Shell Signs Offshore Service Agreement With Nauticus Robotics

Collaboration evolves from the development stage to commercial ocean robot service with a potential multi-year pipeline.

Jonathan Reichel, director of marketing/graphics at Nauticus Robotics, via ArtStation.

Nauticus Robotics and Shell plan to continue joint development of robots for undersea inspection, maintenance, and repair operations.
Shell has contracted with Nauticus Robotics to conduct autonomous subsea manipulation tasks with Aquanaut on live subsea assets at more than 1 km depth without an umbilical.

Nauticus Robotics Inc. today announced that it has entered into a service contract with Shell PLC. The initial scope of work includes inspection services on a Shell subsea field development in the Gulf of Mexico, and the contract could lead to future inspection projects.

The new contract follows Nauticus' successful qualification phase for autonomous inspection, maintenance, and repair (IMR). The Houston-based company said its flagship Aquanaut robot will perform noncontact and contact inspections across an extensive subsea complex.

“I am incredibly pleased with the progress the team has made in our collaboration with Shell and to embark on this new project with one of the world’s leading energy companies,” said Nicolaus Radford, CEO of Nauticus, in a release.

“Nauticus now has visibility [into] long-term IMR services work for Shell and the opportunity to become the preferred supplier for this advanced work,” he noted. “We recognize the significance of this opportunity with Shell and look forward to the execution of this project work.”

Nauticus offers RaaS, retrofits, and sustainability

Nauticus Robotics develops ocean robots, autonomy software, and services. The company delivers them to commercial and government-facing customers through a robotics-as-a-service (RaaS) business model or direct product sales.

In addition to standalone services and products, Nauticus said it has developed a range of technologies for retrofitting legacy systems and other third-party vehicle platforms.

The company said it provides customers with the data collection, analytics, and underwater manipulation capabilities to support assets while reducing their operational footprints and operating costs. Nauticus also said it can help reduce greenhouse gas emissions to improve offshore health, safety, and environmental exposure.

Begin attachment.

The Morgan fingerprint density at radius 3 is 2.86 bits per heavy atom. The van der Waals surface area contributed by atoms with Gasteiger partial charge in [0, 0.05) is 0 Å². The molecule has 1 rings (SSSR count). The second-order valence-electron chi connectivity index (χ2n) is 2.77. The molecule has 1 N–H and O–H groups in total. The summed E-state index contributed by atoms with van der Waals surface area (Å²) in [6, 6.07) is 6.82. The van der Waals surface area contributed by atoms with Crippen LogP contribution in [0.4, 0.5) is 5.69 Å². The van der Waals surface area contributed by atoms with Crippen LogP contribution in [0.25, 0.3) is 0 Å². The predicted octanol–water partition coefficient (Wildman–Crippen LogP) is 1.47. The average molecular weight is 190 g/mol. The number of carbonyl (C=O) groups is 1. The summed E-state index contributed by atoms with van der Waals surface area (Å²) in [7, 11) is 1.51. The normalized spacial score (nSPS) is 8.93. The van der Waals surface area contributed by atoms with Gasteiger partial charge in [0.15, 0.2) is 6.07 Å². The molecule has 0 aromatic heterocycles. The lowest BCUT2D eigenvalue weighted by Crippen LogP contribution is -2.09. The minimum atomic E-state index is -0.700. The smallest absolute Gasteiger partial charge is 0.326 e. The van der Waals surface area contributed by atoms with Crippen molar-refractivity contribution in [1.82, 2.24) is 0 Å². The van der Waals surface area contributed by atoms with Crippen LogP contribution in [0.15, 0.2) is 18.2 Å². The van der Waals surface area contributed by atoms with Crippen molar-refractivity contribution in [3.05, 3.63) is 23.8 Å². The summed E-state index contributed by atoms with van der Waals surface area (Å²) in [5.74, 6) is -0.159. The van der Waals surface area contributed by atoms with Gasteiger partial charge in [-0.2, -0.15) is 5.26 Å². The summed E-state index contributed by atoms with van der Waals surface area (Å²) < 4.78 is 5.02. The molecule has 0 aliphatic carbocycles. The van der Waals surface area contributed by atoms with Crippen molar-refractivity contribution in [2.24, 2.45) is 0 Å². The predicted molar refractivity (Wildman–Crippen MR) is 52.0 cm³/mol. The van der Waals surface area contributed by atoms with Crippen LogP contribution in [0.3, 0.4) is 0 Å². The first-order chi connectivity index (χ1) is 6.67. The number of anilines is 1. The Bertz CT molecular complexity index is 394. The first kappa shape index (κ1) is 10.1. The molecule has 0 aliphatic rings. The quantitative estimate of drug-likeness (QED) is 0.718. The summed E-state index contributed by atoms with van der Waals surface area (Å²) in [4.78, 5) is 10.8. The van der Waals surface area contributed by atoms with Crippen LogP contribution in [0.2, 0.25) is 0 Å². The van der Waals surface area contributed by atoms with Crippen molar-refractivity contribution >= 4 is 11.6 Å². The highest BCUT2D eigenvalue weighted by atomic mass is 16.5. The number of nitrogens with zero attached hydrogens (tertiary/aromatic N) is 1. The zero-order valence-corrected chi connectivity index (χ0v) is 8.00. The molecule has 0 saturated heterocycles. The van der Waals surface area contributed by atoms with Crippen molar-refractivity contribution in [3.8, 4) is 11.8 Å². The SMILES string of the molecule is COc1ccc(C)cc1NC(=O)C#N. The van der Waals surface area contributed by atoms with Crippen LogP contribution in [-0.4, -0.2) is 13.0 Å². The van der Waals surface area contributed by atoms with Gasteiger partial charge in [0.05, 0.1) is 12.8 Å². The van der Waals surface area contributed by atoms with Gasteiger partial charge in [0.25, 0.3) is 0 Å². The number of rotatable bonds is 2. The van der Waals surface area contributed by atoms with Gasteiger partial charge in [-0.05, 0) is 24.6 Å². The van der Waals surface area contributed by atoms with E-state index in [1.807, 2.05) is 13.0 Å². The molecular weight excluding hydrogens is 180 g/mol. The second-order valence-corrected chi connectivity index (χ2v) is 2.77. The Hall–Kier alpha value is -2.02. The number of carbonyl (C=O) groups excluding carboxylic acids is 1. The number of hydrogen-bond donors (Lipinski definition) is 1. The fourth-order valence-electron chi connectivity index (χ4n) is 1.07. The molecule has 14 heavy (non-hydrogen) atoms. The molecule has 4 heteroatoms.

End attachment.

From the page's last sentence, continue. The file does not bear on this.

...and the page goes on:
“We have the near-term goal of reducing reliance on vessels for offshore tasks,” Radford told Robotics 24/7. “You don't need a jackhammer for a nail. We need to deploy the technology at scale to keep people safe and to create more autonomous systems.”

Norway-based Equinor ASA recently engaged Nauticus and its local business partner, Stinger Technology AS, to deply a proprietary leak-detection technology service. Nauticus also signed a memorandum of understanding (MOU) with Australia-based MMA Offshore Ltd. to develop an integrated, cost-effective, and sustainable offering for the Asia-Pacific region.

Nauticus Robotics collaborating with Shell on Aquanaut

Aquanaut is designed to improve safety and sustainability. Source: Nauticus Robotics

Shell project could lead to a 'step change'

Nauticus said the project will feature its “first-to-market” method of autonomous manipulation on live assets in water depths exceeding 1,000 m (3,280.8 ft.). A remote pilot will collaborate with Aquanaut through Nauticus’ acoustic communications link to ensure safe operations.

The contract will also include what Shell called “a force multiplier” solution, with multiple scopes of work to be executed simultaneously from a smaller class of vessel than would normally engage in IMR services. The fact that no umbilical is needed to control Aquanaut is a key enabler of the business case, said Nauticus.

The company said the project required it to mature its offshore health, safety, and environment (HSE) systems and operational expertise. Nauticus also worked with Shell's marine assurance staff and robotics innovation program on the project's offshore operational design.

Shell and Nauticus said their joint development “could lead to a step change in technology and service delivery for the offshore sector.”

Here is a small sample of Nauticus' growing fleet of ocean robotics!

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Jonathan Reichel, director of marketing/graphics at Nauticus Robotics, via ArtStation.

Nauticus Robotics and Shell plan to continue joint development of robots for undersea inspection, maintenance, and repair operations.

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